- Exceptionally bright pictures work well in ambient light
- Good looking unit
- Can adapt well to different room set ups and sizes
- Pictures less convincing in the dark
- Not enough picture flexibility
- It’s expensive
- Review Price: £7500.00
- Single-chip DLP projector
- 2700 Lumens output
- Colour management system
- Multiple lens options
- motorised focus and zoom
The upcoming summer of sport seems to have whipped the home projection world into the nearest it’s ever likely to get to a frenzy. We’ve recently tested the daytime-friendly Epson MG-850HD projector, and the Black Diamond projection screen from Screen Innovations, designed to let you watch any projector in daylight. Plus we’ll soon be looking at Panasonic’s new daylight-viewable projector, the AH1000.
Today’s “casual use” projector, though, is on paper the most interesting of the lot. For the LightStyle LS-HB from US brand Runco costs a cool £7,500, and as such must surely claim the high ground of the daylight projection marketplace.
It sets about justifying this claim right away, thanks to an unusually attractive but still promisingly ‘serious’ design. Its main claim to fame is its roughly circular shape, with high-gloss finish. The standard LS-HB colour is black, but Runco can conjure up other custom colours if something in particular takes your fancy.
It’s a big, heavy bit of kit too, raising hopes of good quality innards and exactly the sort of uber-powerful ‘light engines’ potential daylight projectors need as their starting point.
In fact, the LS-HB is rated as being able to output a maximum brightness of 2700 Lumens – a seriously powerful effort that, together with Runco’s ultra-efficient SuperOnyx technology, should give the LS-HB a very good chance of delivering genuinely watchable projected images in even quite strong levels of ambient light.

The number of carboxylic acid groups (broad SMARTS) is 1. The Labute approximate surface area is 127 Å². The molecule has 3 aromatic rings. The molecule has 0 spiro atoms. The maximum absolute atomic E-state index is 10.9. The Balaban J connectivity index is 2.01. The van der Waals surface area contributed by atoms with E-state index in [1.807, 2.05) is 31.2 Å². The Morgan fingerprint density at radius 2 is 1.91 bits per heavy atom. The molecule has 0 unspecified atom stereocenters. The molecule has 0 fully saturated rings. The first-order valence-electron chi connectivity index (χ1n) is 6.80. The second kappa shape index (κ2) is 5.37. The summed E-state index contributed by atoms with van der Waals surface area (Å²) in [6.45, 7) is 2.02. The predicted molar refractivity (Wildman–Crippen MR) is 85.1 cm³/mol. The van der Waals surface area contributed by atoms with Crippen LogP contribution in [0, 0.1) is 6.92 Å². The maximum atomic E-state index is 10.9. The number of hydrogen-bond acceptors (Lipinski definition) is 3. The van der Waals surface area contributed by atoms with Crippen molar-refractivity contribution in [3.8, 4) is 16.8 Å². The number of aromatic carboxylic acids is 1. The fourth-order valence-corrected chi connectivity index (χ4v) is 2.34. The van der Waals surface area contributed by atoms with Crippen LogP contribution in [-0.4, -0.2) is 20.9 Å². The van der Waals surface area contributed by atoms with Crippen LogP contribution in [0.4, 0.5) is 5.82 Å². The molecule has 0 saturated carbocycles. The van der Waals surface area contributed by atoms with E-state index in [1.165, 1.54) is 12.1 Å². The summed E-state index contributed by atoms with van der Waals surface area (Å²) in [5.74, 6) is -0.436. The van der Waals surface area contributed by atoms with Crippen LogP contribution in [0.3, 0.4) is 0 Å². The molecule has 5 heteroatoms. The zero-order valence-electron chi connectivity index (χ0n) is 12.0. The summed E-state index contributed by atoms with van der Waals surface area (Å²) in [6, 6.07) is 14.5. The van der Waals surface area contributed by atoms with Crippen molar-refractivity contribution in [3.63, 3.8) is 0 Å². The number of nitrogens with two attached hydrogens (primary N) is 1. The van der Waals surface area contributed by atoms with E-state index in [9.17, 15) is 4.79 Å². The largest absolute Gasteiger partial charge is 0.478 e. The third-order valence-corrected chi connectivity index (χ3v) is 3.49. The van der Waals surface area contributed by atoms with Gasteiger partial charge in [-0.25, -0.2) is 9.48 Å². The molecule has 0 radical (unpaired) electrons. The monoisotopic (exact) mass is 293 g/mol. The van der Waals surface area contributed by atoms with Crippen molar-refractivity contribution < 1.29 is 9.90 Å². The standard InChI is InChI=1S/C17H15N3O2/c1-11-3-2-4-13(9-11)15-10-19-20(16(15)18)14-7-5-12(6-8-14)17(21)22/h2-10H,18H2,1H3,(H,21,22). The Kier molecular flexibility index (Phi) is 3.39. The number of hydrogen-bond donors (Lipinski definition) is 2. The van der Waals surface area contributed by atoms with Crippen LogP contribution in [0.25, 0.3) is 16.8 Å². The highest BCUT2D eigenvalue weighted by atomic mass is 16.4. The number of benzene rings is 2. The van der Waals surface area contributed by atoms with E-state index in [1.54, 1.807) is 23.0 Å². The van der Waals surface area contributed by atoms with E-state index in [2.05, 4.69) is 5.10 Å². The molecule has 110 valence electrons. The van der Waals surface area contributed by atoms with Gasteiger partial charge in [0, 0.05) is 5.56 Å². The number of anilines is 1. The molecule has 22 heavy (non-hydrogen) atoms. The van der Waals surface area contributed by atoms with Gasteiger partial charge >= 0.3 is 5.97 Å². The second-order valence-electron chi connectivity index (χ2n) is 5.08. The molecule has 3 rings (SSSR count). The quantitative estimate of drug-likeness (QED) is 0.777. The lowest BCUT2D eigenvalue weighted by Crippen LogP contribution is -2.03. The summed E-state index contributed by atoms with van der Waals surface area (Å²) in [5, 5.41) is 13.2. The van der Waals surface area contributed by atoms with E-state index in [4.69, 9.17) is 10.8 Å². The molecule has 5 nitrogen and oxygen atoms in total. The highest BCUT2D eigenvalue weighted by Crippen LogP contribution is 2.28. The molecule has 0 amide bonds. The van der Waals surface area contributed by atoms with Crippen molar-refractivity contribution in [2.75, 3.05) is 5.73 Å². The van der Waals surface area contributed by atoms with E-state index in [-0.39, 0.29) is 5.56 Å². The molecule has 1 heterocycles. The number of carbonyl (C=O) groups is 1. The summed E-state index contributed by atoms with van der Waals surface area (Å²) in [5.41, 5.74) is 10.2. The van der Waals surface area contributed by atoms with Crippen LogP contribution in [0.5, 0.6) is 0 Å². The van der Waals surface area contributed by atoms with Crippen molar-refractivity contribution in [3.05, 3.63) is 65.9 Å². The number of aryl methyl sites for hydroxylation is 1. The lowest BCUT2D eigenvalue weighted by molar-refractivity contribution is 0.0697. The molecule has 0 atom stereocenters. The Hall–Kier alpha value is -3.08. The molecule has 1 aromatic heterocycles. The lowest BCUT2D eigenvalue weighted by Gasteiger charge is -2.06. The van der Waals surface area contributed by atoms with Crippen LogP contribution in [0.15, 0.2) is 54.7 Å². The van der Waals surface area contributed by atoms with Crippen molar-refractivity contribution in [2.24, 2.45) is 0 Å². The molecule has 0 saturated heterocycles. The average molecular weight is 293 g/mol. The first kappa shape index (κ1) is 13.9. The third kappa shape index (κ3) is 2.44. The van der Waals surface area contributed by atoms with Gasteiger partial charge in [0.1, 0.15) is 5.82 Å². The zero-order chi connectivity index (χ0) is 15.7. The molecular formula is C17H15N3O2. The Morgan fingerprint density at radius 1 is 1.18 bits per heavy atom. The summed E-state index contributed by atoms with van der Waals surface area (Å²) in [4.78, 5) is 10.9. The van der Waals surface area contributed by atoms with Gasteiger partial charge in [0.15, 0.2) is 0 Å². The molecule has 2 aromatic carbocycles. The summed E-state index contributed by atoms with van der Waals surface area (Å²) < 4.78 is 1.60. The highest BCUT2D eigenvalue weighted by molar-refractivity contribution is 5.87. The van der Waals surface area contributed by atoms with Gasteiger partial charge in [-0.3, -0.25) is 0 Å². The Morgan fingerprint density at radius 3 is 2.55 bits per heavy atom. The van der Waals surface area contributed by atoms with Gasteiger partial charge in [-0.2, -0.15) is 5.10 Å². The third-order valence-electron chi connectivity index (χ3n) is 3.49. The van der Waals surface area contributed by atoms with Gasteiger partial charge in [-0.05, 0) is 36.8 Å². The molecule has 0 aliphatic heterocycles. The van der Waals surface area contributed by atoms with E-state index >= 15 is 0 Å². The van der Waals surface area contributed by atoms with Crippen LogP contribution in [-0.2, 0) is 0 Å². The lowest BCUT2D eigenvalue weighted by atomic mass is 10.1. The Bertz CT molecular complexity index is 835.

One little word of warning here, though; don’t feel tempted to try and boost the LS-HB’s brightness even more by using it with a high-gain screen. Runco is adamant that the LS-HB has been calibrated to work best with a contrast-friendly, neutral-density screen, and our own experiments entirely bear this advice out.
The LS-HB’s optics are built around a single-chip DLP system, with Runco’s ConstantContrast dynamic iris system and ViVix video processing on hand to hopefully give its pictures a suitably high-end seal of quality.
As you would expect of such an expensive projector, the LS-HB has enough calibration aids – including a full colour management system – to earn the endorsement of the independent Imaging Science Foundation (ISF) group, making it very likely indeed that when your LS-HB is installed professionally in your home it will be fine-tuned by an ISF-approved technician.
The LS-HB’s ‘custom install’ appeal is further enhanced by its ability to fit into almost any size or shape of room. Different lenses are available to adjust its fundamental throw distance, and it also has a good amount of motorised optical zoom available for whatever lens you go for. Plus you can shift the image horizontally or vertically, making the distorting horror of digital keystone correction entirely avoidable.